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Journalists tend to stay away from criticizing other news outlets because, let's face it, we have enough enemies and suffer enough demonization from the Palins of the world without sniping at each other.
But there's just no getting around The Washington Post editorial board's endorsement of Delano Hunter for Washington, D.C., city council.
After labeling Hunter "an engaging newcomer" with "intimate knowledge of the needs of the ward," here's how the Post whitewashed Hunter's antigay stances:
"Mr. Hunter is not a supporter of marriage equality, but he is not the homophobe his critics make him out to be, but rather someone who thinks there is a way to provide equality for gays while respecting the beliefs of religious groups. He said he would not seek to change the law."
There's plenty of evidence to suggest the Post undersold Hunter's homophobic cred, not least of which is that he's been endorsed by the National Organization for Marriage and actually showed up at the D.C. rally last month celebrating the end of the organization's disastrous Summer for Marriage 2010 tour. NOM also sent out a mailer on Hunter's behalf proclaiming that he supports the "Right of DC Residents to Vote on Homosexual Marriage," among other of his winning attributes. But let's set aside the facts for now.
First off, can we please drop the canard that allowing certain people to marry each other somehow impinges on certain other people's religious freedoms? No one will be forcing churches or religious leaders to perform same-sex ceremonies against their will, and people will undoubtedly maintain their right to worship as they choose completely free of government interference--as they always have. And for the Post to suggest that recognizing marriage equality necessarily conflicts with the beliefs of all religious groups is completely disingenuous, especially after nearly 200 religious leaders in the district stood with the multifaith group D.C. Clergy United for Marriage Equality.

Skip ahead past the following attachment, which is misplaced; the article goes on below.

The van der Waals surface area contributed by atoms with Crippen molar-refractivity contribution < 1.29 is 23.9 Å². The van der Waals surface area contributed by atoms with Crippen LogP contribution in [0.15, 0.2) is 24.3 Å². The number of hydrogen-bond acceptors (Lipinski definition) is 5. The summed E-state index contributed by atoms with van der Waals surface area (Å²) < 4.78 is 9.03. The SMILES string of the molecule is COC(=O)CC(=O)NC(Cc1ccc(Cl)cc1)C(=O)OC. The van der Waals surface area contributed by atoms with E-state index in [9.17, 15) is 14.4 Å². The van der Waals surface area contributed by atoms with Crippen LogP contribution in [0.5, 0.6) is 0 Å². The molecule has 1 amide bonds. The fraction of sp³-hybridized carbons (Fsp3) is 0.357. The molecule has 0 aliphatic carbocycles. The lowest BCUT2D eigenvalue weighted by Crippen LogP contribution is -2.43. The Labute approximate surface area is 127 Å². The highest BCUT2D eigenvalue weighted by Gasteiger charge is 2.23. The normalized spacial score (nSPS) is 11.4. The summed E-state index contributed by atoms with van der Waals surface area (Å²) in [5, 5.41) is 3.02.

But perhaps more to the point, it's time for mainstream America to realize that endorsing politicians who claim to support "equality" for LGBT Americans but not marriage equality is tantamount to aiding and abetting homophobia; that they are mounting a direct attack on the love shared by fellow tax-paying, law-abiding citizens who want to make lifelong commitments to care for one another; that they are relegating people they work with, live with, and, yes, worship with, to second-class status.
There is no gray any longer, no hair-splitting, no rationalization or triangulation that suffices anymore. If you don't support same-sex marriage, you don't support equality and that is quite simply homophobic.
Sure, some pols are more virulently homophobic than others, but the outcome is the same: equality denied.
While the history of the black civil rights movement and the African-American experience is certainly unique and distinct from that of lesbian, gay, bisexual, and transgender Americans, the basic result of discrimination was and still is comparable: equality denied.
Civil unions are an affront to our humanity - a direct rebuke of the love we know, a suggestion that what animates our world is not as worthy, not as pure or precious as the love shared by heterosexuals. Not all in the LGBT community wish to take part in the institution known as marriage, but the government has no right and indeed no rationale to deny us the pursuit of happiness simply because others disapprove of that which makes us happy.
I am calling mainstream America to a higher standard. It is time for our straight brothers and sisters to admit that they know better, that civil unions are inherently antigay.
Equality does not discriminate. It does not compromise based on convenience, it does not prefer one person's humanity to that of another's and fortify some while damning others. If you do not support equality in every corner of our nation, in every institution for every individual, you discriminate. Period.